Beyond the streets and parking lots lie lucrative automotive applications. Solid-state exterior lighting for automotive applications offers significant reductions in energy requirements for cars and trucks, as well as a significant environmental impact from fuel savings.
The DoE estimates that the potential savings in passenger vehicles alone would account for 1.4 billion gallons of fuel per year if every vehicle in the U.S. used all-LED lights. The savings potential for trucks is more than double that amount. Add to that the reliability and uptime improvements, and the value proposition of LED lighting becomes even greater.
Market research firm Yole Développement predicts that exterior high-brightness LEDs for automotive applications will constitute 60% of a vehicle's total lighting by 2009, with the other 40% consisting largely of solid-state light sources as well. The report sees Cree, Nichia, Osram, Philips Lumileds, and Toyoda Gosei as major competitors in this arena. Lumileds' Luxeon LEDs will find homes in high- and low-beam headlamps on the Audi R8 sports car, which also will use Osram's TopLED high-brightness LEDs for its daytime running lamps.
R&D efforts continue to home in on longer-lasting, more efficient white-light LEDs. But that's not the only area of research in the LED realm. Engineers at Rensselaer Polytechnic Institute's Lighting Research Center have shown that the present method of placing the phosphorous material within an LED's package is much too close to the die, leading to light backscattering and lots of light loss. They're proposing a scattered photon extraction technique that situates the phosphor away from the die, resulting in less heat loss and greater white-light output and efficacy (Fig. 6).
Innovations in LED design, such as chip shaping, better lens materials, wafer bonding, surface roughening, and flip-chip mounting have contributed substantially to LED brightness and efficacy levels, as well as lower prices. Silicones have emerged as a material of choice for high-brightness LED packaging, delivering better electrical, mechanical, and thermal performance than the epoxy and cyclo-olefin copolymers generally used to seal lower-brightness LED packages.
OLEDs: The Dark Horse
OLED lighting, an integral part of the DoE's SSL plan, is already much more efficient than incandescent lighting and should surpass the efficiencies of fluorescent light sources within a year or two. Still, major roadblocks must be overcome, like inadequate lifetimes for high-brightness versions and high capital costs. Most lighting experts don't see any significant market penetration for high-brightness OLEDs much before 10 years from now. Nevertheless, R&D efforts continue in OLEDs.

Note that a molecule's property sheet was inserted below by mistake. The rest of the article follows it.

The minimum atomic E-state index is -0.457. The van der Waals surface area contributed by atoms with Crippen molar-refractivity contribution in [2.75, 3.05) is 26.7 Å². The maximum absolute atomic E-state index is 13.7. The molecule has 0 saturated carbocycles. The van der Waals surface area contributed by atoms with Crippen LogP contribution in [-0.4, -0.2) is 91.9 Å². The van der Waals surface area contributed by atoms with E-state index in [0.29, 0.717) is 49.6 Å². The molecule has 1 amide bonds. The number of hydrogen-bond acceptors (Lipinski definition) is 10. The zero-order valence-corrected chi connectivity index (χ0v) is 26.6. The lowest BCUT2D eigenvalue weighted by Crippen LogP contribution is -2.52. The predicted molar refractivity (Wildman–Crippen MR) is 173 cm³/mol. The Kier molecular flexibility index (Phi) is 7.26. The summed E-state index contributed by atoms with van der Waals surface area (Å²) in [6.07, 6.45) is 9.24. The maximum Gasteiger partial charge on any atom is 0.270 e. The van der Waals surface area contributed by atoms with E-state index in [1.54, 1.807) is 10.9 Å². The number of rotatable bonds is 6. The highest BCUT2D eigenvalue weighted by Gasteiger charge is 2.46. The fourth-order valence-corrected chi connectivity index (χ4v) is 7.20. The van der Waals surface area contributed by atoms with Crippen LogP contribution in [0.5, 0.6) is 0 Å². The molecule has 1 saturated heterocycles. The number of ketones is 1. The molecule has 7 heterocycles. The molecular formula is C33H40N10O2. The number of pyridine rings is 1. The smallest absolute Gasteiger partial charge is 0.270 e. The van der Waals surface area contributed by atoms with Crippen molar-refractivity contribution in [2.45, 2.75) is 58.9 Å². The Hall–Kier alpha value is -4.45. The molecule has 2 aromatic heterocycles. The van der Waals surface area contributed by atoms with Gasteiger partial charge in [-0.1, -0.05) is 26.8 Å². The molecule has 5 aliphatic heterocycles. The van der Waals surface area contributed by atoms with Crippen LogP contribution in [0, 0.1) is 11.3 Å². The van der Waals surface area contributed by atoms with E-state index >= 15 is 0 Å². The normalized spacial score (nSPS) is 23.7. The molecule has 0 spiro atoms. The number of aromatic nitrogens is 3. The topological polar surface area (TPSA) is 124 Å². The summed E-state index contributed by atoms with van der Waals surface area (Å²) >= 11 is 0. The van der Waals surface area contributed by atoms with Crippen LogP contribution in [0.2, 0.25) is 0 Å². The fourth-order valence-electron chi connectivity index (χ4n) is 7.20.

Last year, Royal Philips Electronics and Novaled achieved a breakthrough in high-brightness OLED efficiency levels and lifetimes. They collaborated to produce a device with a power efficiency of 32 lm/W with color coordinates of 0.47/0.45 and a CRI of 88 at a brightness level of 1000 cd/m2.
The device showed a lifetime of 20,000 hours.
"This result combines for the first time ultrahigh power efficiency and high operational stability and can pave the way to a bright future for OLED lighting," says Jan Blochwitz-Nimoth, chief technology officer of Novaled.
Other impressive OLED achievements include Universal Display's white-light OLED. Scientists recently demonstrated the OLED with an external quantum efficiency of 30% operating at 850 nits. At OSRAM Opto Semiconductors, initial R&D efforts produced white-light OLEDs with luminous efficiencies of 25 ml/W. Even at their typical 18-lm/W levels, these devices exceed the 12-lm/W levels of conventional light sources and are on par with the 20- to 26-lm/W levels of halogen lamps.
Researchers at Princeton University and the University of Southern California have devised a means of producing high-brightness white-light OLEDs. Their hope is that these OLEDs will lead to significantly higher lifetimes, in addition to raising the efficiency bar higher than ever before.
The research is part of a 14-year DoE-funded effort that also involves funding from Universal Display. The researchers found that they could substitute a fluorescent dye for the OLED's blue light source with blue, green, and red dyes to generate light without significantly sacrificing the OLED's superior properties.